Editorial Feature

Climate Change Surveillance with Ocean Color Sensors

According to a recent report published by the Intergovernmental Panel on Climate Change (IPCC), climate change has already caused irreversible effects on both natural and human systems. Ocean color sensors are one of many sophisticated technologies that have been developed in an effort to monitor the impact of global warming on the ocean’s composition.

Phytoplankton, and the Color of the Ocean

Sunlight can penetrate more than 600 feet below the surface of the ocean. Beyond this depth, the entire ocean floor is enshrined in darkness. However, between the surface and this range, most water molecules can absorb all colors except for blue, thus causing the often blue hue to be reflected from most oceans.

Phytoplankton, which is microscopic marine algae, form the base of the marine food web, often contributing to the color of the ocean’s surface. The ability of phytoplankton to alter the color of the ocean is largely due to their high concentration of chlorophyll, a green pigment that absorbs sunlight to generate food. Therefore, in addition to the colors absorbed by the ocean’s water, the concentration of phytoplankton present within a given region of the ocean will also contribute to its appearance as seen from space.

photosynthesizing plankton

Image Credit: Choksawatdikorn/Shutterstock.com

The Impact of Climate Change on the Color of the Ocean

One of the primary causes of climate change is the increased release of carbon dioxide (CO2) and other greenhouse gasses (GHG) into the environment. Unfortunately, much of the excess heat that is released as a result of GHG emissions is absorbed by the ocean, thus causing ocean temperatures to rise across the planet.

As these temperatures rise, currents in the ocean become more irregular, which has been shown to prevent warmer parts of the ocean from mixing well with colder areas. Several thousand phytoplankton species are adapted to thrive in either warm or cold regions; the continuous warming of these waters may cause some species to die, others to thrive, and many to move to migrate elsewhere, which may disrupt existing ecosystems.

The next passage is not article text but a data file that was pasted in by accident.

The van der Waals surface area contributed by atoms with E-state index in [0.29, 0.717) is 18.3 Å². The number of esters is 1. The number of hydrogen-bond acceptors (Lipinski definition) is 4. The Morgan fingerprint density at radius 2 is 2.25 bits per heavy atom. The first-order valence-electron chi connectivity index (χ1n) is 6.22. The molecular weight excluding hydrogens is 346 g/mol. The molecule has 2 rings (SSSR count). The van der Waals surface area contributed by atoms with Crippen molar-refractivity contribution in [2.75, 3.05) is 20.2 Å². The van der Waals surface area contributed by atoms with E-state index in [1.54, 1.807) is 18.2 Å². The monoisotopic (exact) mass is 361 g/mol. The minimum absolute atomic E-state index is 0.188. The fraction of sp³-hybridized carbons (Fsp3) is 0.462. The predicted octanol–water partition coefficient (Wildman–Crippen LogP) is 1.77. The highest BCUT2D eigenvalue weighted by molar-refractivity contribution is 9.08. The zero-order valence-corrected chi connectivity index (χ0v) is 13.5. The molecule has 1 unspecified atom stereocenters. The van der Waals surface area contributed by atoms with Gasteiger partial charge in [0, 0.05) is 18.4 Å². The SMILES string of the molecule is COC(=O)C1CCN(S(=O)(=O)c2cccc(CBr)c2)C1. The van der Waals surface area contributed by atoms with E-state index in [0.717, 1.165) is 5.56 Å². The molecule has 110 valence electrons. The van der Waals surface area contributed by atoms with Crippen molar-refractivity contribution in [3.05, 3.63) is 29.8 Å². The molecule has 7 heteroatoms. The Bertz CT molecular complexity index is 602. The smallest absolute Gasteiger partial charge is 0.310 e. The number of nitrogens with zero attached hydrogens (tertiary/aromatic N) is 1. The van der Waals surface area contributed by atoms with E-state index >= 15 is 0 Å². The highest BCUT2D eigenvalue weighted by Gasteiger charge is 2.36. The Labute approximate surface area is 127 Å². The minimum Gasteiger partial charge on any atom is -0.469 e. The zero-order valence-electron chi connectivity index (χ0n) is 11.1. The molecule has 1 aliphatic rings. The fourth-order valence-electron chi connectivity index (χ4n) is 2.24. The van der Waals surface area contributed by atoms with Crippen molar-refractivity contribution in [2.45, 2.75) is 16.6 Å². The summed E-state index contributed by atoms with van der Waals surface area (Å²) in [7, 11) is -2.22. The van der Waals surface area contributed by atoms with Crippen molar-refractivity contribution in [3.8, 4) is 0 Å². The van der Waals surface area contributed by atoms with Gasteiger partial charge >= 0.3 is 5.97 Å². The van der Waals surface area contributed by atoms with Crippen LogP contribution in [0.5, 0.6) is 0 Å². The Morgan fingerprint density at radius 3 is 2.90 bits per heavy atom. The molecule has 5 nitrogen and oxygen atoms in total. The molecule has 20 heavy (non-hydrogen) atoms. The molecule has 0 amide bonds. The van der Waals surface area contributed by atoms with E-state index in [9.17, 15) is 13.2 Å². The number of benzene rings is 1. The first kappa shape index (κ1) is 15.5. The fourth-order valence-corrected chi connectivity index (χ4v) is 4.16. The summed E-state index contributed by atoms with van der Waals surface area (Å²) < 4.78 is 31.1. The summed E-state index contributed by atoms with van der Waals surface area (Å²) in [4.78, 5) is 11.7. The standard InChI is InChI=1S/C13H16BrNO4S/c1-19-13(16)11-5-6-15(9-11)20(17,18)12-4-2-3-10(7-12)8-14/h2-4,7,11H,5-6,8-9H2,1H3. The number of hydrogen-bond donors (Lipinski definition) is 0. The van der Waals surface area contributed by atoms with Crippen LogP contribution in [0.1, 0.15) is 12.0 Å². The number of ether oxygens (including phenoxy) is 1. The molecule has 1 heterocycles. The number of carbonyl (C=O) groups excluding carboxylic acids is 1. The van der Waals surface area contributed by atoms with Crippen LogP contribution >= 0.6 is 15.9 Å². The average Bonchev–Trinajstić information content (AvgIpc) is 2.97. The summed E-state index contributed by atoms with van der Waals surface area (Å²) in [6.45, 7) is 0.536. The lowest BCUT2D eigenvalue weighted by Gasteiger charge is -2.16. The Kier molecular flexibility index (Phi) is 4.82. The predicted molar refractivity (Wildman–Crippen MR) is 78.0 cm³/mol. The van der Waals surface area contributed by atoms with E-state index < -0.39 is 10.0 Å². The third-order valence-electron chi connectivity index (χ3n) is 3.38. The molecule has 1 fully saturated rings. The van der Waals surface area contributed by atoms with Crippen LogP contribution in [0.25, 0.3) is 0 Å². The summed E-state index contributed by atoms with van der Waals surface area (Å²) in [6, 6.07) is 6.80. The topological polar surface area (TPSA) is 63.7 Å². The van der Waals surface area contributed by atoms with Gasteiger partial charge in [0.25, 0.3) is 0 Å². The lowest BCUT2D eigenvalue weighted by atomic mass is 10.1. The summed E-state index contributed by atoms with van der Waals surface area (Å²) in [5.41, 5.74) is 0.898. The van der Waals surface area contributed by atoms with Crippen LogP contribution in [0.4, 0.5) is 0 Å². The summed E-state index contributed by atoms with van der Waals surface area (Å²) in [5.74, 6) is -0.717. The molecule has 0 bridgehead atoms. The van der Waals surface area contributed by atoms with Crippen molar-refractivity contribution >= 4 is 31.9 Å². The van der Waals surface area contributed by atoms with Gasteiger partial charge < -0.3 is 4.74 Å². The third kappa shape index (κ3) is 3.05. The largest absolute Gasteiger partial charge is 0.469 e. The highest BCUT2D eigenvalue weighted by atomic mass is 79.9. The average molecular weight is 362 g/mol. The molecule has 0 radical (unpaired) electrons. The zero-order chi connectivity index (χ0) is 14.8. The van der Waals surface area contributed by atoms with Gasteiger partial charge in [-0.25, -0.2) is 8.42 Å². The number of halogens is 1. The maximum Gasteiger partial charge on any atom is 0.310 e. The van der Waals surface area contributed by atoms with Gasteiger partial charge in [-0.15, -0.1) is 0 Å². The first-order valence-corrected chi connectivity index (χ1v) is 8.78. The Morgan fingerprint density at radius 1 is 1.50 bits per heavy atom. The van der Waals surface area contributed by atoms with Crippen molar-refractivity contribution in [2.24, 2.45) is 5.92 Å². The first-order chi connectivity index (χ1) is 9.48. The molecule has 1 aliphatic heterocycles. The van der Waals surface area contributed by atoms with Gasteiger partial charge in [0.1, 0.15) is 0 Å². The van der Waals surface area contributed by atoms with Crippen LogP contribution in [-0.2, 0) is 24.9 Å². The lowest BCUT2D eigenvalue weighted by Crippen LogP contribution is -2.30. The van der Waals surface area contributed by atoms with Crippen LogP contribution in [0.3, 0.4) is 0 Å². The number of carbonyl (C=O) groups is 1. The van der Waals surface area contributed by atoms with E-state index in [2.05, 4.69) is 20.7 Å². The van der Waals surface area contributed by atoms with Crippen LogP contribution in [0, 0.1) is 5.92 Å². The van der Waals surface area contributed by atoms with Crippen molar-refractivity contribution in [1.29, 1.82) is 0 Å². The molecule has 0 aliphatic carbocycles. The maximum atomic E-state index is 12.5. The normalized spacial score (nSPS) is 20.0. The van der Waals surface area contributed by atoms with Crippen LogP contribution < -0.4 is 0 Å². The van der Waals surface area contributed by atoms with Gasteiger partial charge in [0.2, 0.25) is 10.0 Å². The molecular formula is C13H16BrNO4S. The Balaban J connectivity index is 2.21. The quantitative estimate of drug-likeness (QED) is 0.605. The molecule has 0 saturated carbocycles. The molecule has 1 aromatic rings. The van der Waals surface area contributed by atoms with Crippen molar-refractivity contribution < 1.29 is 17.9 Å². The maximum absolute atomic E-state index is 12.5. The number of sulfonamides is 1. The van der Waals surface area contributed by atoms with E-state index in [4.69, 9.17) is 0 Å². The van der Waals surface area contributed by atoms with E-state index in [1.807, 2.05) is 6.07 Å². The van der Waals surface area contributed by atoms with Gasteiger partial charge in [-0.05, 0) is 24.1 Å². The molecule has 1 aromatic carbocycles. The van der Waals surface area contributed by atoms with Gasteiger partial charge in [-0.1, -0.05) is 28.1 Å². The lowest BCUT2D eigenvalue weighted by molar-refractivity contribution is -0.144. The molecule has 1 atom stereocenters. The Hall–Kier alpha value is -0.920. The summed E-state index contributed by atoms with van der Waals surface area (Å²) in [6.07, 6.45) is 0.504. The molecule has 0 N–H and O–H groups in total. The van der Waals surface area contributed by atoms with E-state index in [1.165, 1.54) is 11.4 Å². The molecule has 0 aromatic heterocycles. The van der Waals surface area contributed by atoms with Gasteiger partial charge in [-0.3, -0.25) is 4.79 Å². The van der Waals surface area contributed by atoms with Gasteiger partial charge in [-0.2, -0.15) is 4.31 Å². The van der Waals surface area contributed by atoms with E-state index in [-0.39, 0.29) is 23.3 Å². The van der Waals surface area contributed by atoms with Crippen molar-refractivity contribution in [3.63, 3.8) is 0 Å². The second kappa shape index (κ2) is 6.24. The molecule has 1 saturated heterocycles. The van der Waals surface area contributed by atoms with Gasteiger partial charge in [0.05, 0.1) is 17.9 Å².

In addition to monitoring any changes in phytoplankton movement and survival, several other applications benefit from ocean color monitoring. For health purposes, ocean color monitors can assist in identifying pollution, eutrophication, and the presence of harmful algal blooms.

There are also climate benefits from ocean color monitoring. Allowing researchers to assess the impact of carbon emissions on oceans, marine ecosystems, fisheries, and aquaculture, provides insight into how changes to the composition of the sea have impacted different environments and industries.

As indicated in the IPCC report, there is an urgent need to limit global warming to 1.5 °C as compared to the projected 2 °C rise. The utility of ocean color monitoring technologies can assist researchers in tracking changes in ocean acidity and oxygen levels, both of which the IPCC report finds have been associated with rising global temperatures. 

What are Ocean Color Sensors? 

Over the past two decades, satellite ocean color measurements have been obtained to allow marine biologists and other interested scientists to study the activity of phytoplankton in the oceans of the world. Typically, measurements are obtained via sensors that monitor the reflectance, which is otherwise known as water-leaving radiance, at the top of the atmosphere over a range of wavelengths.

Remotely sensed reflectance (RRS) is defined as the ratio of the upwelling radiance to the downwelling irradiance at the ocean surface. Typically, most space agencies will utilize this product to discuss ocean color. In addition to RRS, another method to measure ocean color is by monitoring chlorophyll-a (Chl-a) values, the primary pigment utilized in photosynthesis.

To infer either RRS or Chl-a concentration values, various algorithms have been constructed. Notably, any optically significant constituents present within the atmosphere that could interfere with the accuracy of these readings are excluded from the final measurement. However, due to these unwanted signals, the ocean color signal comprises only about 10% or less of the total satellite-detected top-of-atmosphere (TOA) radiance.

A History of Ocean Color Sensors 

Within the ocean-color field, the International Ocean Color Coordinating Group (IOCCG) functions as the main forum for space agencies and any professionals involved in monitoring the color of the oceans.

In 1978, the world’s first ocean color sensor was developed by Coastal Zone Color Scanner as a proof-of-concept and remained in operation until 1986. It was not until 1996 that the next ocean color sensor was reported in Japan, known as the Japanese Ocean Color Temperature Scanner. Shortly after, the Sea-viewing Wide field-of-view Sensor (SeaWiFS) was developed in 1997 in the United States as the first contiguous ocean color sensor.

In 2002, the United States National Aeronautics and Space Administration (NASA) launched the Aqua MODIS instrument, which has been in service for the past 16 years. This system, which operates daily and continuously, is equipped with nine bands in the visible/near-infrared (NIR) and wide swath.